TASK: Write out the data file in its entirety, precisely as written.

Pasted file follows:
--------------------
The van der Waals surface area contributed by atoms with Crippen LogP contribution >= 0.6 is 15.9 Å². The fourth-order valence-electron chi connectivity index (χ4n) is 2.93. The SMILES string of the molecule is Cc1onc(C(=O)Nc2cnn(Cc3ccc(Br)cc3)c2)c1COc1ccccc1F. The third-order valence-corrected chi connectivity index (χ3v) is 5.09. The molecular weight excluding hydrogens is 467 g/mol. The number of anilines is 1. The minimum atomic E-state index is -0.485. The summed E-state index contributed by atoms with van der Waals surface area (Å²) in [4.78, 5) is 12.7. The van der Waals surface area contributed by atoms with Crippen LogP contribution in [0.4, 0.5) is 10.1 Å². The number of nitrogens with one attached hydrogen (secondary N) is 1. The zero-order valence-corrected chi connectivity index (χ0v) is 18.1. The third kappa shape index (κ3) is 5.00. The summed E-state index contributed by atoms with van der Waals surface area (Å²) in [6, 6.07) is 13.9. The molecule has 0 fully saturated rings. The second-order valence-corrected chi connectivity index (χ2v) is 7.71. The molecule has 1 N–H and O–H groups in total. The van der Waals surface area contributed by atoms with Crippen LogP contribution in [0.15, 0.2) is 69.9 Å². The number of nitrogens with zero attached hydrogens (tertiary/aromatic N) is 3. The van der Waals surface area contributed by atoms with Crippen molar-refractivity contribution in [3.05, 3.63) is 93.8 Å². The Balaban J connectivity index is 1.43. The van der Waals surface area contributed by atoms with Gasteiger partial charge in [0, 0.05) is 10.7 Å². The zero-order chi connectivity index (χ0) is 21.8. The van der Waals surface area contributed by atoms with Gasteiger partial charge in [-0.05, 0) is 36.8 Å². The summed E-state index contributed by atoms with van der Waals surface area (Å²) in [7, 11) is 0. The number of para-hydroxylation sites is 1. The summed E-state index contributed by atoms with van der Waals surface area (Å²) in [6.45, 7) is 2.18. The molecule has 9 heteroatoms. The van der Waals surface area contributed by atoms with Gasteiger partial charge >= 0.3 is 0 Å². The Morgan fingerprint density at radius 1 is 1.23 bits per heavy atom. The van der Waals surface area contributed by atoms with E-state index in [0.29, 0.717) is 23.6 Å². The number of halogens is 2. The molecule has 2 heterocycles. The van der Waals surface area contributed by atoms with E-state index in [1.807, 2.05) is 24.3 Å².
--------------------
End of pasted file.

The van der Waals surface area contributed by atoms with Crippen LogP contribution >= 0.6 is 15.9 Å². The fourth-order valence-electron chi connectivity index (χ4n) is 2.93. The SMILES string of the molecule is Cc1onc(C(=O)Nc2cnn(Cc3ccc(Br)cc3)c2)c1COc1ccccc1F. The third-order valence-corrected chi connectivity index (χ3v) is 5.09. The molecular weight excluding hydrogens is 467 g/mol. The number of anilines is 1. The minimum atomic E-state index is -0.485. The summed E-state index contributed by atoms with van der Waals surface area (Å²) in [4.78, 5) is 12.7. The van der Waals surface area contributed by atoms with Crippen LogP contribution in [0.4, 0.5) is 10.1 Å². The number of nitrogens with one attached hydrogen (secondary N) is 1. The zero-order valence-corrected chi connectivity index (χ0v) is 18.1. The third kappa shape index (κ3) is 5.00. The summed E-state index contributed by atoms with van der Waals surface area (Å²) in [6, 6.07) is 13.9. The molecule has 0 fully saturated rings. The second-order valence-corrected chi connectivity index (χ2v) is 7.71. The molecule has 1 N–H and O–H groups in total. The van der Waals surface area contributed by atoms with Crippen LogP contribution in [0.15, 0.2) is 69.9 Å². The number of nitrogens with zero attached hydrogens (tertiary/aromatic N) is 3. The van der Waals surface area contributed by atoms with Crippen molar-refractivity contribution in [3.05, 3.63) is 93.8 Å². The Balaban J connectivity index is 1.43. The van der Waals surface area contributed by atoms with Gasteiger partial charge in [0, 0.05) is 10.7 Å². The zero-order chi connectivity index (χ0) is 21.8. The van der Waals surface area contributed by atoms with Gasteiger partial charge in [-0.05, 0) is 36.8 Å². The summed E-state index contributed by atoms with van der Waals surface area (Å²) in [7, 11) is 0. The number of para-hydroxylation sites is 1. The summed E-state index contributed by atoms with van der Waals surface area (Å²) in [6.45, 7) is 2.18. The molecule has 9 heteroatoms. The van der Waals surface area contributed by atoms with Gasteiger partial charge >= 0.3 is 0 Å². The Morgan fingerprint density at radius 1 is 1.23 bits per heavy atom. The van der Waals surface area contributed by atoms with E-state index in [0.29, 0.717) is 23.6 Å². The number of halogens is 2. The molecule has 2 heterocycles. The van der Waals surface area contributed by atoms with E-state index in [1.807, 2.05) is 24.3 Å².